David Chase’s Small Movie for the Big Screen

Sax von Stroheim writes:

Not Fade Away (David Chase, 2012)

This is kind of a generic poster, unfortunately

This is kind of a generic poster, unfortunately

A few different ways into talking about this movie:

  • As you probably notice, I pay a bit of attention to current movies, but, even so, I completely missed that this had opened in New York City (and was already on its way out) until early last week when I was looking up showtimes for Life of Pi. I would have thought that the first feature film from the creator of The Sopranos would be a bigger deal, but I guess the dark side of being in this so-called Golden Age of Television is that people would rather see filmmakers migrate to the small screen than for them to go in the other direction.
  • It was bittersweet to see this movie on the same day as the Oscar nomination were announced, because it is a very lovely movie, but one that really had no chance of making a splash as an “Awards contender”. It’s too comfortably small scale, it looks much more conventional than it is, and it doesn’t have any show-offy performances (or show-offy set-pieces, for that matter). So, I’m a bit bummed that the movie didn’t seem to find an audience, and I blame the whole marketing/PR/journalism industry for that failure. I think the movie would have appealed to Chase’s fans and to fans of the television shows he influenced (in some ways the movie is an “answer record” to Mad Men), if those fans had really known about it.
  • The film itself – about a couple of guys in New Jersey who half-heartedly try to make it as a rock band – really gets at the way time seems to slip through your fingers. The way you can look up and realize two years have passed since you said you were going to do that thing you said you were just about to get around to doing. But it does all this without ever making a big deal in it. There’s no scene where they say, like, “Man, I can’t believe time has slipped through our fingers like that”, which is probably a strike against it for people looking for the movie’s theme. (Its “theme song” is “Time Is On My Side”, though, so maybe they’ll pick up on that).  It’s a bit like John Milius’ masterpiece Big Wednesday in the way that its rhythms feel like how life really moves and less like how screenplays are usually structured.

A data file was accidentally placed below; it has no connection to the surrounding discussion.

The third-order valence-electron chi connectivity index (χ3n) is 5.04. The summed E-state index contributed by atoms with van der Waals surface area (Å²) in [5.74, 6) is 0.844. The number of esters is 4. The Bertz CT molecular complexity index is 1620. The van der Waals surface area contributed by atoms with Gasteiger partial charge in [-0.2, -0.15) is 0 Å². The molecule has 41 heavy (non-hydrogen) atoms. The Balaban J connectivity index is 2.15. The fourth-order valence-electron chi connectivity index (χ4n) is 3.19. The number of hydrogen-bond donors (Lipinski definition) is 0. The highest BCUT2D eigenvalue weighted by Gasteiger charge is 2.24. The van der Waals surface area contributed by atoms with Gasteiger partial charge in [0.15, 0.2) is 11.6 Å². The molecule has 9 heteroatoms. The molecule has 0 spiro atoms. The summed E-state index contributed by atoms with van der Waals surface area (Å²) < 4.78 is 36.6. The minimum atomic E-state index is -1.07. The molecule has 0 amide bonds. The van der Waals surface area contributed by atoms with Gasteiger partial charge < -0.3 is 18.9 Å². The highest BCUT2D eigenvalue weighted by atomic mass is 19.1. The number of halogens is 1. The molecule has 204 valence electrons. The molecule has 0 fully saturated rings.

• James Gandolfini, playing an angry New Jersey dad, is really great. He was also really great as an alcoholic hitman in Killing Them Softly, another Awards-season movie that didn’t find an audience. I suspect that loading all of the movies-for-grown-ups into the last two months of the year, in the hopes that they’ll win awards, is a really terrible idea, because then they’re all fighting over the same tiny sliver of an audience that’s left for these kinds of movies.
  • Had this movie come out back when I was in college, it would have been my favorite movie ever for at least a week or so.
  • Coincidentally, I’ve been listening to this collection of rock music put out by Elektra from 1963-1973, and it makes a great companion to the movie. Chase and his music supervisor – Little Stevie Van Zandt – nail the sounds of the era.
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5 Responses to David Chase’s Small Movie for the Big Screen

  1. Fabrizio del Wrongo says:

    Thanks. Looking forward to seeing it.


  2. Fenster says:

    I am a little afraid to see it for fear of being too close to the bone.


  3. Blowhard, Esq. says:

    Might wanna listen to this Fresh Air episode with Chase and Van Zandt: http://www.npr.org/2012/12/19/166965209/not-fade-rock-n-roll-here-to-stay


  4. Callowman says:

    Thanks. Watched it on your recommendation. A sweet little movie. Gandolfini should be worth a best supporting role nomination. In re the final question, I fear it’s nukes, but then I’m a hell of a pessimist.


  5. Pingback: Notes on “Big Star: Nothing Can Hurt Me” | Uncouth Reflections

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